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Discussion in 'The Okie Corral' started by bipe215, Aug 15, 2019.
Fair enough, thanks for all the other opinions anyway.
The spruce sparred Bellanca Super Viking with a turbo-charged IO-540 is a great airplane. I wouldn't mind having one parked in my hangar.
One of my favorites.
The Bellanca’s control harmony and handling qualities are superb. Thanks for reminding me about the Viking, I’ve been perusing “Trade A Plane” recently and the Viking had dropped completely off my radar.
While most any pilot can tell you about ground effect, I'm (afraid at least in my day) they didn't really know what it would do for them, especially in military jets. I had an illegal demonstration of ground effect by an old head IP when I was upgrading to IP. Made a believer out of me.
I saw the smoke from about 30,000 gallons of JP4 coming from the end of the runway, when I was on the way to work one day. Five dead, one lived. The accident board concluded the last mistake the guy made was, he flew it out of ground effect. He'd made a couple mistakes before that. The accident board said the only way he might could have saved it was to use ground effect.
But that 9,500 foot plus takeoff roll at Guam was interesting. And I personally knew two BUFF crews who pulled their plane in the air at the last few feet of the over run, and went over the cliff descending. Both were about 8 or 10 knots below charted unstick speed as they got airborne. That 600 feet of altitude saved their bacon in both cases.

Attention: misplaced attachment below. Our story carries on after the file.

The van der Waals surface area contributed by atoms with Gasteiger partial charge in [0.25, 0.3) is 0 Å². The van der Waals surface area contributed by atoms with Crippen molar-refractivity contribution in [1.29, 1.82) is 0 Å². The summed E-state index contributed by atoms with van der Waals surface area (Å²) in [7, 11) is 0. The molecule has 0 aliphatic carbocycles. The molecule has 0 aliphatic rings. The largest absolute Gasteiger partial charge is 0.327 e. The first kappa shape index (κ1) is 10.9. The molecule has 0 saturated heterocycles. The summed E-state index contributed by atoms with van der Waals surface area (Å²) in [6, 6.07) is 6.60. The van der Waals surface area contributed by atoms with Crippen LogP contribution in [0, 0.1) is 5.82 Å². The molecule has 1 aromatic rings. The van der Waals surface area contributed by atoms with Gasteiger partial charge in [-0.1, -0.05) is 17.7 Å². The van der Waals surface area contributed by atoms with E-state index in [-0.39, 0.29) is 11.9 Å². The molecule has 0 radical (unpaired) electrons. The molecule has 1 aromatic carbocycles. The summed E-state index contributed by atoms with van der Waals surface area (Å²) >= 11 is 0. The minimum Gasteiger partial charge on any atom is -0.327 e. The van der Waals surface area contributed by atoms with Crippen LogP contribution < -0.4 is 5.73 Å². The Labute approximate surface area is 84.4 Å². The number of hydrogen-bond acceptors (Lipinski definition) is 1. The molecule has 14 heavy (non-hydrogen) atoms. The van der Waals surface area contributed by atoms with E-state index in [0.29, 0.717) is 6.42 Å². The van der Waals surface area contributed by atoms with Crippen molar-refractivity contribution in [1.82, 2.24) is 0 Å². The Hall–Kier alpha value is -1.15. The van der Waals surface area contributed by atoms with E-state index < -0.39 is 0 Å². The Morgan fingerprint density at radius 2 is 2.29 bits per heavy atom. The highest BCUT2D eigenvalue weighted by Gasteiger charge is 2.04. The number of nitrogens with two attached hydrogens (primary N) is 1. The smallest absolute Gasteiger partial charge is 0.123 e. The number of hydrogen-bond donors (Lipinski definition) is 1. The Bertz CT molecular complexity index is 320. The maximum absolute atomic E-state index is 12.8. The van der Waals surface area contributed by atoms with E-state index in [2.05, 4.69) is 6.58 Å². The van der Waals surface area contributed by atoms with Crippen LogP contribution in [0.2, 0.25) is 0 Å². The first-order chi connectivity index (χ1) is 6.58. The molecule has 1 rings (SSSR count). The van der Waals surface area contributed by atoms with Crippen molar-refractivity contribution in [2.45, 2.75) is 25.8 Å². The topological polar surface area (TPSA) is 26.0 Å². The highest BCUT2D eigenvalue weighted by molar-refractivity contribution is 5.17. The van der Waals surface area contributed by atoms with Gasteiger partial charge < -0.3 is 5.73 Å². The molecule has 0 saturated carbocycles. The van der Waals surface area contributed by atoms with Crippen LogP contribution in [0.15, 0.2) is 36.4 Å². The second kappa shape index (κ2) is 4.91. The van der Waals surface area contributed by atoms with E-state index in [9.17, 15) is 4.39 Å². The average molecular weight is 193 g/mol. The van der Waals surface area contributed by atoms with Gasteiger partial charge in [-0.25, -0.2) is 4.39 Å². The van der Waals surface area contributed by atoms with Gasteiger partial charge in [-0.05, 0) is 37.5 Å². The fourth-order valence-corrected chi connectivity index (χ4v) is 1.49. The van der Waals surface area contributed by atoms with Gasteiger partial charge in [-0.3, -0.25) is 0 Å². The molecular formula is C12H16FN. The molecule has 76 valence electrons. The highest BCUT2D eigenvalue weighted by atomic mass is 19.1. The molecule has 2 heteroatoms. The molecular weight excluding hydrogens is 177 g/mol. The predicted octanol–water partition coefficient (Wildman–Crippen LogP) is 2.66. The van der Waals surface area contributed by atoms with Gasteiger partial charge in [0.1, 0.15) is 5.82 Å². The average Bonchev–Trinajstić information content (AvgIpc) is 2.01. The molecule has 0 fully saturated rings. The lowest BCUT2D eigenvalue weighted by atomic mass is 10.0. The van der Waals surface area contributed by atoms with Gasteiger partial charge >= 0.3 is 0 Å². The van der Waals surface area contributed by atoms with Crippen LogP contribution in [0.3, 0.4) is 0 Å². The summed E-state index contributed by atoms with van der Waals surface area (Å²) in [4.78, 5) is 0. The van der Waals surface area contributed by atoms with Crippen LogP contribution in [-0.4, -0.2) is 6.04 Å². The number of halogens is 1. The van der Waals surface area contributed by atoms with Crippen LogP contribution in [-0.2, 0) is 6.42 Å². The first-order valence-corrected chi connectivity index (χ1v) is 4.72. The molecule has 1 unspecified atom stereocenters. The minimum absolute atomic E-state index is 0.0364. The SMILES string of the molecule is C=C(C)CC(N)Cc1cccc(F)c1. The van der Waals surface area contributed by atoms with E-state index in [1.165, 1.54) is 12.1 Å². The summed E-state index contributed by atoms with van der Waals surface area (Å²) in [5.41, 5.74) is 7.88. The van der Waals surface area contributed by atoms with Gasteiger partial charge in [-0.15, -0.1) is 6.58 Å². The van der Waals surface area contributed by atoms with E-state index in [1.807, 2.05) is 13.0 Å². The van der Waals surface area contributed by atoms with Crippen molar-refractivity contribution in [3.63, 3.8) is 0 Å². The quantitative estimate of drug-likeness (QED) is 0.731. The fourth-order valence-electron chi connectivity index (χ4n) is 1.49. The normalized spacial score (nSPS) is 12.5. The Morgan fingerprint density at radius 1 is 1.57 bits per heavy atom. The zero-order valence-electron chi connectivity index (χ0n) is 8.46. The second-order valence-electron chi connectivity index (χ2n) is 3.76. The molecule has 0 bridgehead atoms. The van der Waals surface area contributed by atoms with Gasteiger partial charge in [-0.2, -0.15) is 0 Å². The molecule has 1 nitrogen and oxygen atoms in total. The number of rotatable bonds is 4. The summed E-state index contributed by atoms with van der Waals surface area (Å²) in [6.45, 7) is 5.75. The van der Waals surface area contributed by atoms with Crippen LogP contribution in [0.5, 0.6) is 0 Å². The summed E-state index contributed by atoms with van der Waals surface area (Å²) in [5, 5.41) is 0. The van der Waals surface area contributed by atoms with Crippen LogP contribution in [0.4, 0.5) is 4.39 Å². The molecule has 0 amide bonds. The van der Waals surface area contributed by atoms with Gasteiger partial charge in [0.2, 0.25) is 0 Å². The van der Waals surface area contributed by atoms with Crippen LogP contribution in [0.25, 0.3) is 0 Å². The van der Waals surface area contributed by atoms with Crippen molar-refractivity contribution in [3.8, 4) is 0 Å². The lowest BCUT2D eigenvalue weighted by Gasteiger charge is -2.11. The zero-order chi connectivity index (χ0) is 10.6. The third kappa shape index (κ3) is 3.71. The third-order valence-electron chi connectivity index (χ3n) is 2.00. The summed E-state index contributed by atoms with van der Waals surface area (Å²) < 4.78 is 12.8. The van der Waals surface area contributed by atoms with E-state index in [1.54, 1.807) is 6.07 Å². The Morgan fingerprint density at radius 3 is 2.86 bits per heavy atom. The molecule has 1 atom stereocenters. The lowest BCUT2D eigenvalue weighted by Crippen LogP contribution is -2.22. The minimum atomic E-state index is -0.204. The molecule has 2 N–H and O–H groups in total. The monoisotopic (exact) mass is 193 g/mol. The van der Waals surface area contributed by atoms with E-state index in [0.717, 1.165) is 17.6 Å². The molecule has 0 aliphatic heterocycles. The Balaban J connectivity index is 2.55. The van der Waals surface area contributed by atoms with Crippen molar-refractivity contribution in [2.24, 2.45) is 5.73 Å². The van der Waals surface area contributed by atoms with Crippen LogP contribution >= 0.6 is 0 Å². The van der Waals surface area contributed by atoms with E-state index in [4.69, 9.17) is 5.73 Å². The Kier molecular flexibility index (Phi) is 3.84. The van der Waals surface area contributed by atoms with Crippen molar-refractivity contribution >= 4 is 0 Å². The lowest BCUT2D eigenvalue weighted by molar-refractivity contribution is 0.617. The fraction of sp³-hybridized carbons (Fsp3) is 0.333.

NTSB released preliminary report and if I read it properly 2 airline transport rated pilots may have messed up. PIC has 5800 hours TT with 765 in type, copilot has 11000 TT with 1165 in type. A little too fast and go around decision made too late?
I agree, it doesn't look too good for the crew. Visual approach, calm winds, clear day, bounced it three times, between the second and third bounce decided to "go around" and the plane didn't respond as expected, right gear collapsed on the third bounce with about 1000' of runway left.
There may be something very extenuating that happened, but on the surface, definitely not good.
How fast do the engines spool up on that type aircraft? On the BUFF it was kind of slow. Big engines. Lot of mass to get spinning again.
It was real easy to catch a BUFF nose gear during landing. The BUFF flew nose gear down on final and had to transition to nose gear up during the landing flair.
So if someone bounced a nose gear, and you weren't sure you could save it on the next touchdown, you'd better be brining the engines to full power; PDQ.
“Chasing” a bounce has torn up a lot of airplanes